'The Other Bloomington'
From the street, Mother Hubbard’s Cupboard (MHC) is barely visible to the eye. The building in a strip mall on Bloomington’s south side is small and modest, but the significance of its services is not.
Mother Hubbard’s Cupboard is a local food pantry that focuses on nutrition, organic growing and educating its clients, according to Brooke Gentile, the MHC executive director.
“I was really excited to work at Mother Hubbard’s because we provide the healthiest food possible,” she said. “And also because we empower everyone involved.”
When officials at the Community Kitchen opened a satellite meal service on West 11th Street in 2001, they anticipated a decrease in the number of meals served out of their South Rogers Street kitchen, perhaps as much as 30 percent.
They had been providing free meals, no questions asked, to anyone who came in the door since Thanksgiving 1992. Logic and anecdotal evidence suggested that many of the hungry were finding their ways down to Rogers from “The Hill,” as the West 11th section of town is also known.
But Executive Director Vicki Pierce, who wasn’t there in 2001, said the conventional wisdom had to be re-evaluated after the Community Kitchen Express opened on The Hill.
“What happened is that our service numbers almost doubled in a period of a couple years,” she said.
Situated at 917 S. Rogers St. in the midst of a residential area is a small building that has a major impact on the community.
Past a set of tiny offices a few steps inside the entrance, the hallway opens into a dining area. Every day, around dinner time, this room fills with regulars and newcomers, all looking for one thing -- a nutritious meal.
Community Kitchen of Monroe County is one of the places in Bloomington that provides citizens in need with free, hot meals. Others include Shalom Community Center, churches and other poverty-fighting organizations.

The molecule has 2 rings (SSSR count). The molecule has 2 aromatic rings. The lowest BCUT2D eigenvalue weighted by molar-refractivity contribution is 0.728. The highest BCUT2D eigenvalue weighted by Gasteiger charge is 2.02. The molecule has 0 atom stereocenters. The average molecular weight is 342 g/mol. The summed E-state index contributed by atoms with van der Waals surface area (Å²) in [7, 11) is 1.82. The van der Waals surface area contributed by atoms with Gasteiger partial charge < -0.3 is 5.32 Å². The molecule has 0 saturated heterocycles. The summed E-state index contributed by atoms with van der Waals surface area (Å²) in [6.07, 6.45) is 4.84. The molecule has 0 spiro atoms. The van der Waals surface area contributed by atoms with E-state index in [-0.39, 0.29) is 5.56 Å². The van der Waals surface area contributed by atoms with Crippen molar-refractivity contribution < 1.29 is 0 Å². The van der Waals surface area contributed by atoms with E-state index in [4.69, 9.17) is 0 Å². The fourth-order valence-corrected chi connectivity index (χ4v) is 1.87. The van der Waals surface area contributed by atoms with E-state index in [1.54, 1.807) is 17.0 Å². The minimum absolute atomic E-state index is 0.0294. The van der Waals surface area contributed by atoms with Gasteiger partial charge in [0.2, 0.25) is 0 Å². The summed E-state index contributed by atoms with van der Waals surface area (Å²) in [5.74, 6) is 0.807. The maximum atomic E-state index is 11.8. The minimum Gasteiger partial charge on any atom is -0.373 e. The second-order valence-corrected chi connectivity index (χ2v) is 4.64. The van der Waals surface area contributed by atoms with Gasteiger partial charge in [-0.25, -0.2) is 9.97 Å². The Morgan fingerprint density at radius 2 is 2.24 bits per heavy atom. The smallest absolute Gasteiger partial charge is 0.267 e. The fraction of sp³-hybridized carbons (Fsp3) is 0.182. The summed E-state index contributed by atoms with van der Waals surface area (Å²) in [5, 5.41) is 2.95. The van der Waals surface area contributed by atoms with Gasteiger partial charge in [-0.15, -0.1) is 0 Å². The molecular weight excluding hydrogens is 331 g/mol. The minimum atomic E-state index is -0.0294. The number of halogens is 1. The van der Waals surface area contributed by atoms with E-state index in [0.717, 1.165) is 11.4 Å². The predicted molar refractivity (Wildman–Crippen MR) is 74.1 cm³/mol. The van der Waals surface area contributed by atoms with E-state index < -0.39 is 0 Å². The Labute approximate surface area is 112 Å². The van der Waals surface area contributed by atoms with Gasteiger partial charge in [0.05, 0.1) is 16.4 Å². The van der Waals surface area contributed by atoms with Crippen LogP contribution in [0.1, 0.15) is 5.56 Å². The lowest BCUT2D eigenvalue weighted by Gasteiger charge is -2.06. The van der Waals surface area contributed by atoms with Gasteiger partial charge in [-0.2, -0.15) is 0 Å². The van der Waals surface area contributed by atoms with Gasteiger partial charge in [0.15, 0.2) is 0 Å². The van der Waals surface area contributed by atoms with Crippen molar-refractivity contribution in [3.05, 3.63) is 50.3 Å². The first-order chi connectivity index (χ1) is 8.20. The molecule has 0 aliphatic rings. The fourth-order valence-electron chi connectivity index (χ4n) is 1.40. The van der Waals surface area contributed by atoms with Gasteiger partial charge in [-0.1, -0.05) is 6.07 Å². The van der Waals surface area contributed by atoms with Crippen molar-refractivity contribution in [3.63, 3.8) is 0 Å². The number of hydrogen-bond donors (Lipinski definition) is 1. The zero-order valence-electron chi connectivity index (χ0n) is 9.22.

"We don't hear about people starving to death in our community," Community Kitchen Executive Director Vicki Pierce said. "There's no need for anyone to starve to death here."
Anyone familiar with Bloomington knows that we operate on a different calendar here. In college communities like ours, summer arrives early, just about the time the redbuds bloom and tomato plants hit the soil in South-Central Indiana.
Consistent with that academic calendar, summer has arrived in Bloomington. And just a little more than a week into it, I can tell you that 2008 is going to be a good one.
For example, Alternative summer always means that a new group of aspiring young journalism students, eager to learn more about craft and community, join our cause. Already this year, three of my former students and I have begun reporting a project we're calling The Other Bloomington, which will be an in-depth, journalistic exploration of poverty in Bloomington.
We're launching the project in this issue with "Hunger spikes in Bloomington" by Jaclyn Baker and "Food bank reaches warehouse deals" by Audree Notoras, and we have a still-evolving, ambitious agenda of stories and angles to pursue over the summer.
Food prices rise. Gas prices grow to record highs almost daily. And Mother Hubbard's Cupboard's (MHC) client base is increasing with them.
"Peoples budgets are getting stretched farther," said MHC Executive Director Brooke Gentile. "The rising costs are making it harder on them."
MHC is a food pantry that provides for community members in need. It focuses on healthy and wholesome food to provide nutrition to its clients. In 2007, the pantry aided an average of 1,450 individuals per week and filled 75,017 grocery bags.
MHC served 161 new clients in March. In April that number more than doubled to 335. Gentile believes this growth is attributed to the rise of gas and food prices. She said these increases affect families that are living close to the poverty level.
A campaign launched by the Hoosier Hills Food Bank (HHFB) last November to find larger warehouse space has reached a landmark phase -- the acceptance of a purchase offer for a new warehouse.
HHFB Executive Director Julio Alonso said the nonprofit agency will purchase a 15,523-square-foot warehouse and 1.67 acres of land on West Industrial Park Drive for its operations, which are now located on Fairview just south of West 11th Street.
"We need this space to continue letting us do what we're doing, let alone try to do anything more," Alonso said. "Space is the primary need. We've got about 6,000 square feet here, and we've been borrowing about 10,000 square feet of space to operate."
Hoosier Hills collects food from restaurants, groceries, food distributors and other sources and distributes it to more than 80 agencies that serve the hungry in Monroe and five other South-Central Indiana counties.